She earned her law degree from the University of Pittsburgh School of Law in 2011. She also received the University of Pittsburgh School of Law Community Service Award.
While in law school, Ms. Angliss interned for The Honorable Lisa Pupo Lenihan (Western District of Pennsylvania).
She graduated with a B.A. from Point Loma Nazarene University in San Diego, California, in Political Science. Prior to pursuing her legal education, Ms. Angliss worked in the Washington, D.C., office of Congresswoman Mary Bono and served as a Legislative Coordinator at the Edison Electric Institute.
To read her complete bio, click here.
Stephen Chesney Joins Meyer, Unkovic & Scott's Employment Law & Employee Benefits and the Construction Law & Litigation Groups
|Stephen A. Chesney|
He received his B.S. in Communications and Information Technology, cum laude, from Duquesne University in 2009. In 2013, he received his J.D. from Duquesne University Law School.
To read his complete bio, click here.
Monday, June 16, 2014
Beth Slagle's article "Severance Agreements May Go Too Far" recently appeared in Western Pennsylvania Healthcare News. You can access the online version here.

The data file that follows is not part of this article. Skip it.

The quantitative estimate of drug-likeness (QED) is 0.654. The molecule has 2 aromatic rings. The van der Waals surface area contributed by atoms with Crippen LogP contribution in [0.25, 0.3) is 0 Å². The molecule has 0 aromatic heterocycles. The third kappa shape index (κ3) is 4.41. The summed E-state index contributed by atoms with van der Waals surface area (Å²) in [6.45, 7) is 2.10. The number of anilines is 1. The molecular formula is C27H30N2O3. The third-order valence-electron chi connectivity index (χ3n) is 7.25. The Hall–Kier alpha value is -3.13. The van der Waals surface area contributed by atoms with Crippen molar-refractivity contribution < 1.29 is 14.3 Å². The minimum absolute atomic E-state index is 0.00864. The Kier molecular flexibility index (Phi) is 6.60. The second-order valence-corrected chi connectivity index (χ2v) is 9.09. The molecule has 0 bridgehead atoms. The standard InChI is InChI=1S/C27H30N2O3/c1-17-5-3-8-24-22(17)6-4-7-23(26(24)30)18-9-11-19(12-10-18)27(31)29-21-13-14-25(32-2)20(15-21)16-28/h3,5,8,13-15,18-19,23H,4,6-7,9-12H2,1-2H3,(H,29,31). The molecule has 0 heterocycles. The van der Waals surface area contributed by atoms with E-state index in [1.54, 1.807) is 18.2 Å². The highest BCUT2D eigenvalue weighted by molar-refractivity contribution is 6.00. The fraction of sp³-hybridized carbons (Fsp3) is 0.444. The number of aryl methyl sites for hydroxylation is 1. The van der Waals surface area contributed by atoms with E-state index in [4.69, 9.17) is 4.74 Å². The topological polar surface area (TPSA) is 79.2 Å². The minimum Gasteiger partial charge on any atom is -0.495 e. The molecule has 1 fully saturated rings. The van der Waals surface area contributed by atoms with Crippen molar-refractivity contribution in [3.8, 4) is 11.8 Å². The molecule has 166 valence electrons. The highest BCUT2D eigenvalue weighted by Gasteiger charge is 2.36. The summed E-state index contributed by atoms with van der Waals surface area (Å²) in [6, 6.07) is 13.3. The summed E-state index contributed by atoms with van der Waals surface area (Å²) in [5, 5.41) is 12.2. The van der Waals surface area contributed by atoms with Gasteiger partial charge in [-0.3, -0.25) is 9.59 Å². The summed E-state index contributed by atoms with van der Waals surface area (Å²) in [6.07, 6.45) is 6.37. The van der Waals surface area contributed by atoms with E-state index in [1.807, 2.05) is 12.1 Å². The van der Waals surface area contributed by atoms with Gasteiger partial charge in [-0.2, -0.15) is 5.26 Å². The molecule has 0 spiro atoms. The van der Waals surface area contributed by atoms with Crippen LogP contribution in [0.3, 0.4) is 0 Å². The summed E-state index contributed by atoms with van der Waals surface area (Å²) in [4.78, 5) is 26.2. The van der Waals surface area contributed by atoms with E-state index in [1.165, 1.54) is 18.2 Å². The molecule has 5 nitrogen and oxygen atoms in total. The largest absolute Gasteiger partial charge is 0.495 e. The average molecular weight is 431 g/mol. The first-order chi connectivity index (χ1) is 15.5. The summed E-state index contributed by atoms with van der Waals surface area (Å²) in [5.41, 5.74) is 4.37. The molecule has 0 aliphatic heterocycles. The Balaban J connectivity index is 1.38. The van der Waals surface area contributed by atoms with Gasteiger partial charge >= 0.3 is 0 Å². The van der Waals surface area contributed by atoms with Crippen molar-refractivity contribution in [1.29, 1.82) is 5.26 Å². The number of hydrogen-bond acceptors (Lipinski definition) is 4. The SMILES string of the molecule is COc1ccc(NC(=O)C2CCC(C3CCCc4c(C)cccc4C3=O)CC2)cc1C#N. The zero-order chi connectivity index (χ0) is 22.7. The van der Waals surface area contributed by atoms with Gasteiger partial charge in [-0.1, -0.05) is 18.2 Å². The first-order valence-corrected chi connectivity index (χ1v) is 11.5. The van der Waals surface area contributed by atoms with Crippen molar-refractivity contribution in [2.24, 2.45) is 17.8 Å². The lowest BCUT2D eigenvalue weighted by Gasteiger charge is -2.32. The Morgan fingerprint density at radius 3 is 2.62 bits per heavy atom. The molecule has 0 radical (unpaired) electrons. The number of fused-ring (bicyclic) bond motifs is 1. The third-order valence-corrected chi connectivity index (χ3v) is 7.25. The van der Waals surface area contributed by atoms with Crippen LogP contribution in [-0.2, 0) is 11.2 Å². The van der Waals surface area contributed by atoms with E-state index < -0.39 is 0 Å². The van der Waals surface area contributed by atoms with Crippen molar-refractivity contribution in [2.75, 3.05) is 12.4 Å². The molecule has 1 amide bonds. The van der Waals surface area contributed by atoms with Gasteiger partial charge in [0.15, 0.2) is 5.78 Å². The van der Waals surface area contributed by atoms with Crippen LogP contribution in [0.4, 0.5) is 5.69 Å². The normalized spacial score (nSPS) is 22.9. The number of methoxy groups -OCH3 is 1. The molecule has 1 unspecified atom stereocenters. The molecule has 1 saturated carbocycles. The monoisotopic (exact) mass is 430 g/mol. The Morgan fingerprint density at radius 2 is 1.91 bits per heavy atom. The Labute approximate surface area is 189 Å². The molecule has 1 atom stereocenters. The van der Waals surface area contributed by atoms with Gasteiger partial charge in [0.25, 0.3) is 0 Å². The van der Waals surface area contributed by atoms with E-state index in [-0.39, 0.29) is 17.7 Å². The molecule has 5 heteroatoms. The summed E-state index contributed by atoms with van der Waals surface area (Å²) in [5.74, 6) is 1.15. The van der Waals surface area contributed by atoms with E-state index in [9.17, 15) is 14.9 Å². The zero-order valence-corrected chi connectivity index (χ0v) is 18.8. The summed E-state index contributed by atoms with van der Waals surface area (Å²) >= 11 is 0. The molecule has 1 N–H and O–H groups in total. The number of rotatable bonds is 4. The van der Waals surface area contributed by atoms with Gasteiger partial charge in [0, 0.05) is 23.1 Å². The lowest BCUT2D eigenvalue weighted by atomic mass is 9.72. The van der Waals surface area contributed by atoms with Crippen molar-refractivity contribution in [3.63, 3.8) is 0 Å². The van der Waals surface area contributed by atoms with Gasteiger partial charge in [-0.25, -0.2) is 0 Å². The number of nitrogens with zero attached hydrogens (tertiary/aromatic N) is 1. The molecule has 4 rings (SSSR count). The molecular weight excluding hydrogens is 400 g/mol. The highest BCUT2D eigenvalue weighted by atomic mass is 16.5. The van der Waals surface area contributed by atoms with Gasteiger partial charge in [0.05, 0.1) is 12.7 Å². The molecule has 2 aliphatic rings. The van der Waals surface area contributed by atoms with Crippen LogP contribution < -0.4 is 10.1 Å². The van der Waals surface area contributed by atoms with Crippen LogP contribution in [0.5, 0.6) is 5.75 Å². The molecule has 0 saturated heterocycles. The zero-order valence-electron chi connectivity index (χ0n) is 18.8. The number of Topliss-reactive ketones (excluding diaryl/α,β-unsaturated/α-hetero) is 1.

Thursday, June 12, 2014
Jay Mangold, Jr., "Don't Fall for Records Scams", addresses how to identify and verify the legitimacy of questionable requests.
Wednesday, June 11, 2014
No Consolidating Judgements".
Tuesday, June 10, 2014
|Beth A. Slagle|
Although many employers may not realize it, Pennsylvania law dictates that employers always must offer employees some type of valuable compensation in exchange for signing a non-compete agreement. Without compensation, the company will be unable to enforce the agreement in Pennsylvania courts.
It's a common misconception that employers can get around the compensation rule by making sure that the non-compete agreement says that both employee and employer "intend to be legally bound" by the document. The belief comes from Pennsylvania's Uniform Written Obligations Act (UWOA), which states that any contract is valid, even if no payment or other benefits have been exchanged, as long as the contract states that both parties intend to be legally bound by it.
But a recent ruling by the Pennsylvania Superior Court forcefully dispelled that misconception, making it clear that the rule to give employees compensation for signing non-compete agreements trumps the UWOA.
In the case, a company hired a salesman who had worked for it previously. Upon accepting employment, the company asked him to sign a non-compete agreement that restricted him from working for a competitor for two years after leaving the company. Later, the company asked the salesman to sign another agreement that further restricted him from working for competitors in several states, including Pennsylvania. The salesman was given no extra compensation or consideration for signing the non-compete agreement.